Magnesium alloy is a very good candidate for replacing steel, ABS plastic, and aluminum currently used in automobile parts production. It is only two-thirds the weight of aluminum and one-fourth the weight of steel. It has excellent dampening capacity and has high dimensional stability. These properties allow for reduced weight of vehicles, thus saving gas and reduce emissions without compromising safety. When magnesium alloy is manufactured as a sheet it is easily used in auto parts stamping. The only downside is that production of such magnesium alloy sheets is expensive using the current method of rolling. However with this innovative patented extrusion-flattening technique, the cost can be reduced to as low as one-third to one-fourth the cost of rolling depending on width and thickness. At this cost, it is very comparable to the cost of aluminum stamped parts. This will allow magnesium sheets to be able to very effectively be integrated into stamped auto parts design.
The hexagonal close packed structure of magnesium makes the rolling method for production inefficient. When rolling magnesium alloy sheets using the traditional method the sheets must go through multiple stages of rolling and annealing. This process is not only time consuming but causes residual-stress in the sheets and can cause the sheets to crack when they are worked upon in downstream products, such as when stamped for automobile parts. The extrusion-flattening process produces extruded tubes of magnesium alloy which is then cut and flattened to produce sheets. This output method is much more streamlined and the quality of sheet output improved. Because the process is leaned there are cost savings monetarily as well as environmentally through more efficient energy usage. The end result produces a higher quality sheet because there is dramatically reduced residual-stress.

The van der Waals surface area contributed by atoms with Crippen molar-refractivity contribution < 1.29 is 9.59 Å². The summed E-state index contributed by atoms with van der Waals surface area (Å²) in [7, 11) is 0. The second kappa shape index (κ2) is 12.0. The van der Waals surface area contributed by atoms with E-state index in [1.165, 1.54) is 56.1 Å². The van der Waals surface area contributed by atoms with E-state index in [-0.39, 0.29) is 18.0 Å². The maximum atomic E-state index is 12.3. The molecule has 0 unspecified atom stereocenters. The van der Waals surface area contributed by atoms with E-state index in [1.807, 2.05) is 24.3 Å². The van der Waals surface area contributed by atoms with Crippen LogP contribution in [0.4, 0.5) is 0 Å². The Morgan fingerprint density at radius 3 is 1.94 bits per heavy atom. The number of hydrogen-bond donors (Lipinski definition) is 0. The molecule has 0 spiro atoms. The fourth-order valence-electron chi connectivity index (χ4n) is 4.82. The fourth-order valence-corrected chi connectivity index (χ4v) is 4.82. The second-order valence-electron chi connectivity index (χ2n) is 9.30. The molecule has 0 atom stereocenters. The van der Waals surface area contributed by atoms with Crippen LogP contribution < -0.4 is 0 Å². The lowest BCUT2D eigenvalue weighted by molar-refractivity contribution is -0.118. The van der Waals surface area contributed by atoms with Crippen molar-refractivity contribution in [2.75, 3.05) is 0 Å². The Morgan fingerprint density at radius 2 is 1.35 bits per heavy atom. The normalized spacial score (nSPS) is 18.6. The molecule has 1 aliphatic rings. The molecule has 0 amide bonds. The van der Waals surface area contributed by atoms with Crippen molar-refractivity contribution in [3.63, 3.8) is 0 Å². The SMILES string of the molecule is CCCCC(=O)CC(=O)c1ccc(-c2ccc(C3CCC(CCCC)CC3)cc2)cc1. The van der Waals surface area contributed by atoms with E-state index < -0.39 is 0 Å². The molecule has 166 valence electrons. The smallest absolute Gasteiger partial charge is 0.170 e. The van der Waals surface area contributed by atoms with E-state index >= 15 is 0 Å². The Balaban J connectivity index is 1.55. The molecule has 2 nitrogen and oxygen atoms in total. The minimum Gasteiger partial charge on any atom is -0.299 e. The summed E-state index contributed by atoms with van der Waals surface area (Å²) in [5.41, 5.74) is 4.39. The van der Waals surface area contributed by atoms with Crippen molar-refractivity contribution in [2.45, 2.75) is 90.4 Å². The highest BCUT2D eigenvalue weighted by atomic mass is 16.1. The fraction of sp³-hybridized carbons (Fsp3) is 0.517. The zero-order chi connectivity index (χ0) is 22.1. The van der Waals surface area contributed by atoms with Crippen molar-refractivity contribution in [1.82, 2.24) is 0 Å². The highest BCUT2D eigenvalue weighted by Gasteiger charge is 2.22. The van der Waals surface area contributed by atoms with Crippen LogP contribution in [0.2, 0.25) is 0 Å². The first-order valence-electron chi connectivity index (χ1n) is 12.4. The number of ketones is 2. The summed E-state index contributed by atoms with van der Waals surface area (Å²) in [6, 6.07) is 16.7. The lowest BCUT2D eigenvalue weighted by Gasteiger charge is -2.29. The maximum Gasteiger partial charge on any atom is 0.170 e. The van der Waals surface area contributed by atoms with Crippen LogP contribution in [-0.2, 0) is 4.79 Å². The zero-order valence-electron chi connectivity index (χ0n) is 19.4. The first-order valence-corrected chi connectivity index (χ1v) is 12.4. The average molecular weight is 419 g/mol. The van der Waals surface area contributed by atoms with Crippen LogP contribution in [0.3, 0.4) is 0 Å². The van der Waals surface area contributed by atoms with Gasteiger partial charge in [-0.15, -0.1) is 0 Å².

Using currently available commercial equipment the alloy sheets can be produced up to 600 millimeters (23.62 inches) wide with a thickness range of 1.5mm (1/20th inch) to 6mm (1/5th inch). Through careful selection of alloy composition these alloy sheets are also laser weld-able at a rate of 40 meters per minute (a little over 100 feet a minute). The welding seams are also very strong, generally only a 5% difference in strength at the seams compared to the base material. In order to make sheets more resistant to corrosion, a commercialized zinc coating process can also be applied to the sheets.
The magnesium alloy is 100% recyclable. At the end of the downstream product life-cycle the parts can be stripped of their coatings and reworked to be used for new parts.
Currently the magnesium alloy sheets produced through this process are being promoted in automobile seat frames and instrumentation panels stamped parts.